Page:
A Taste of Words

With the novella cycle Grönland (Greenland), the Russian poet Angelina Polonskaja published her first book of prose for Edition Solitude. The book was translated into German by her translator Erich Ahrndt, who she has worked with for several years. In a short interview, they talk about the difference between writing and translating poems and prose, and about writing in exile. – Find an extract of the book in German language here.

CH: The novella cycle Grönland (Greenland) was recently published for Edition Solitude. It’s your first volume of prose after several books of poetry. How did it start?

Angelina Polonskaja: It was in September 2013 when I got the Jack Kerouac Grant whilst working on a book of poetry. At some point, the first chapter of the story Greenland came into my head. During a flight from Moscow to Orlando, my plane flew over Greenland and I was fascinated by the landscape. Before 2013, I had had two very difficult years; I lost two people very dear to me. I understood that in poetry I couldn’t express everything I wanted to. But I had never had an experience of writing prose before and had no idea how it would be.


»On seeing the first ten poems she had sent me, I knew that I had met an extraordinary poet.« –Erich Ahrndt

CH: You have been working together for several years. How did your collaboration start?

Erich Ahrndt: In April 2014, Angelina Polonskaja contacted me on the recommendation of a Berlin-based translator colleague, asking me if I would translate her poems. On seeing the first ten poems she had sent me, I knew that I had met an extraordinary poet. I started translating all the poems of her book Schwärzer als Weiß and in the course of the year obtained my Leipzig editor’s agreement. Early in 2015, the book was published.

CH: Angelina, you once said about your poems that you focus on »images like a painter« whilst writing and that you have »a taste of words« on your tongue. Is this the same when you write essays?

AP: Honestly, they are different sensations. But I always have a picture in my mind before I start writing. I’m more or less a visual artist (just kidding). The prose takes time and demands a very clear mind (I can’t write prose at night like I can do with poetry). But it is a universe without borders and it is very interesting when you are working on a story – you never know what the next step will be.

CH: Mr. Ahrndt, how did you find a »language« for Angelina’s poetry? What was special about translating Greenland compared to her other works?

EA: I didn’t need to find a special language for her verses. I only had to approach them as closely as possible, naming things exactly as she had done, alluding to things by metaphors where she had done, expressing grief and anger as she had done. And I tried to make every translated poem sound like the original in its rhythm.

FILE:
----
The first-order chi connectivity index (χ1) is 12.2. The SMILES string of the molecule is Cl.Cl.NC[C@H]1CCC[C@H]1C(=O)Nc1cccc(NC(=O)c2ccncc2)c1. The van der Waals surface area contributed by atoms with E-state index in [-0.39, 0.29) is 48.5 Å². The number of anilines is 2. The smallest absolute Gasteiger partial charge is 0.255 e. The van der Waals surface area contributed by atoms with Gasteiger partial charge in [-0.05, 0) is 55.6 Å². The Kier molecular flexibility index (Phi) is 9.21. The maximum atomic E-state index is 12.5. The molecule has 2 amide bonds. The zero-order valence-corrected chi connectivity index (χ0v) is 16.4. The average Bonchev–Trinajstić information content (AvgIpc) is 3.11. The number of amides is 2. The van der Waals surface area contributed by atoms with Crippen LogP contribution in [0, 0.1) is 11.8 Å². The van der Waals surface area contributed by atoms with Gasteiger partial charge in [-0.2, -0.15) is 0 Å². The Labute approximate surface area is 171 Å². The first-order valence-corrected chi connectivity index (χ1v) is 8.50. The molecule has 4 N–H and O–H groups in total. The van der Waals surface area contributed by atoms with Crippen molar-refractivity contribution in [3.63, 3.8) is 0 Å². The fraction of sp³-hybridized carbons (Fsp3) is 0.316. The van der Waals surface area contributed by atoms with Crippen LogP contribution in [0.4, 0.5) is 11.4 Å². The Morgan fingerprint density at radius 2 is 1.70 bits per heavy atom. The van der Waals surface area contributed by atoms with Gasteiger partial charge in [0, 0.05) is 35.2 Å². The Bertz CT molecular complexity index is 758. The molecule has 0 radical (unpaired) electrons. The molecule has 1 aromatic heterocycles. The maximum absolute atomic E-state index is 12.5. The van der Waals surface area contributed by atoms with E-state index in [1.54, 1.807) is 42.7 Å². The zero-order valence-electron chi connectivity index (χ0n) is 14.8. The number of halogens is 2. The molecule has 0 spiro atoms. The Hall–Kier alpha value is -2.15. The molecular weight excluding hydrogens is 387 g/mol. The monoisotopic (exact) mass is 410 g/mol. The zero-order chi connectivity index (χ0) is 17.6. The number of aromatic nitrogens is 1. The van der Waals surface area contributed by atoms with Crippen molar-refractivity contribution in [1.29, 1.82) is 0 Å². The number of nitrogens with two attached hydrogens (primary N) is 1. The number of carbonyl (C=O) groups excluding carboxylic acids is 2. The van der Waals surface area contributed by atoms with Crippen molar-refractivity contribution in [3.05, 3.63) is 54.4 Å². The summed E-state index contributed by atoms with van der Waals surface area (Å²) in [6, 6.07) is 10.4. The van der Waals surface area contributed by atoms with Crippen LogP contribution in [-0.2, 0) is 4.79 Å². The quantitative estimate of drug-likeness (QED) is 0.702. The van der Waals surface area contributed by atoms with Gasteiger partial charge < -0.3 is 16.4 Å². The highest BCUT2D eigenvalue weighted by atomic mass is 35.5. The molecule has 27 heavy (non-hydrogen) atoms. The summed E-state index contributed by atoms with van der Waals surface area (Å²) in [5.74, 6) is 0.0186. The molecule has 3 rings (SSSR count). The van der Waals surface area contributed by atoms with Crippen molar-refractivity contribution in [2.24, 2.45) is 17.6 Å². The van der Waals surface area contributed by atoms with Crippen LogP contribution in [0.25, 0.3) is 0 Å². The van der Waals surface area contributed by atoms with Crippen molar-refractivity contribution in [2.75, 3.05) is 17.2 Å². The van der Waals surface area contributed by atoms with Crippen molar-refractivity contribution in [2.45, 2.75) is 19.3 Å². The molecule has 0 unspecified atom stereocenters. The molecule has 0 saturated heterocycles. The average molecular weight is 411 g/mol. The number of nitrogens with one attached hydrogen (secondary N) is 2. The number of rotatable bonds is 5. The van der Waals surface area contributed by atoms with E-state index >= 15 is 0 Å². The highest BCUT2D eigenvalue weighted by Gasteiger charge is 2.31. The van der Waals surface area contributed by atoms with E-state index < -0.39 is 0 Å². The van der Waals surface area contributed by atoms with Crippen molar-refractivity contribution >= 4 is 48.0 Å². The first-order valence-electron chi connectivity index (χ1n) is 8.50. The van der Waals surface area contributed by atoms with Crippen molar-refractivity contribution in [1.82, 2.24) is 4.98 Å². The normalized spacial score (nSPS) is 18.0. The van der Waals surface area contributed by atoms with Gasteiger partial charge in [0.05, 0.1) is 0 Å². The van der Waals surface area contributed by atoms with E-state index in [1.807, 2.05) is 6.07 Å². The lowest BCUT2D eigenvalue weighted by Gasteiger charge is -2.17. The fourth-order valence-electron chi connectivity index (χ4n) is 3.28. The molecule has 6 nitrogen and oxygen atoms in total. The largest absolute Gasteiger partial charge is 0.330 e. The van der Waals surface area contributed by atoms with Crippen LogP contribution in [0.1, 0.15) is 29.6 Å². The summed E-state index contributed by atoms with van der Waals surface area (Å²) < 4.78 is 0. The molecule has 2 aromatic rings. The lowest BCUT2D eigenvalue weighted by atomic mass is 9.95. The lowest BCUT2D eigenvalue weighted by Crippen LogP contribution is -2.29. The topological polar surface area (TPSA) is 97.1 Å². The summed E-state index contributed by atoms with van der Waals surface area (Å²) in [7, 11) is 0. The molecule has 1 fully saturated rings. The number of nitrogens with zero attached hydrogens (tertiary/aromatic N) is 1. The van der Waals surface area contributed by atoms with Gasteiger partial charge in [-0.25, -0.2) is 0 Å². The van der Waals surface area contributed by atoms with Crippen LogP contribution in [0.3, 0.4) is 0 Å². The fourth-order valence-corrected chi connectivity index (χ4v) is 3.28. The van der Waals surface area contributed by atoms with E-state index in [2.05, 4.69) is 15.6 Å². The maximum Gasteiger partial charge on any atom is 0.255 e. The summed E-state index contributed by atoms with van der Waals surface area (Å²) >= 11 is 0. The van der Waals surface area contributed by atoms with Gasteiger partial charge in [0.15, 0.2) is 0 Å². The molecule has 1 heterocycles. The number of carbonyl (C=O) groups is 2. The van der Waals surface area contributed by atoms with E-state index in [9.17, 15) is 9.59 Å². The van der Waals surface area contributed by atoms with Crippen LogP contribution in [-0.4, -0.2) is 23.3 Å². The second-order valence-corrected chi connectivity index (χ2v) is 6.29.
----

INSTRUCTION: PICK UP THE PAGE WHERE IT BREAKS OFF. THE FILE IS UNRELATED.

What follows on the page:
Compared to translating Angelina poems, working on Greenland was different because it meant translating prose (though I sometimes discovered the poet behind the prose writer). In translating prose, I was allowed to widen my focus from the word and the verse to the sentence, the passage, the text. She seemed to refer to her own biography in the novellas, so I got to know her better. Looking at the novellas as a whole, I found it interesting to see that Angelina’s life philosophy is to regard life as a sequence of losses and unfulfilled hopes.


»Looking at the novellas as a whole, I found it interesting to see that Angelina’s life philosophy is to regard life as a sequence of losses and unfulfilled hopes.« –Erich Ahrndt

CH: Most of the works cycle around topics such as home, childhood, truth, memories, and, as you just mentioned, loss and unfulfilled hopes. What is the novella cycle Greenland about?

AP: My characters are more or less the same from story to story: Even if they have no names, all of them are real people. And all the stories are connected to each other. On the other hand, you can read a story as an independent text, not as a chapter. Many of them have been published in leading American magazines (in English translation) and the editors are always confused as to what is fiction and what is not. I can’t tell either for certain.

CH: You escaped from Russia because of the political climate and now live in Frankfurt am Main. What does writing abroad mean to you?

AP: Yes, I left my country because the climate is no longer safe for liberal people. You can be captured and jailed for a simple »like« in a social network. Because of your own point of view, just if you wear a white ribbon – it does mean liberty, democracy, and freedom of expression. It’s clear that a writer is not able to work in these conditions. It’s dangerous, not only for you but also for your family. I see Frankfurt as a second home. I have a very nice apartment, thanks to my coordinators. The only pain is my elderly mother who lives alone in the Moscow area. I still have to resolve this problem, but right now I have no idea how. I’m working on the second part of Greenland. The title is To be an Angel and I still don’t know if it is a new book or the second part to the previous one.

Reading with the author: Stadtbibliothek Stuttgart, May 9, 7.30 pm.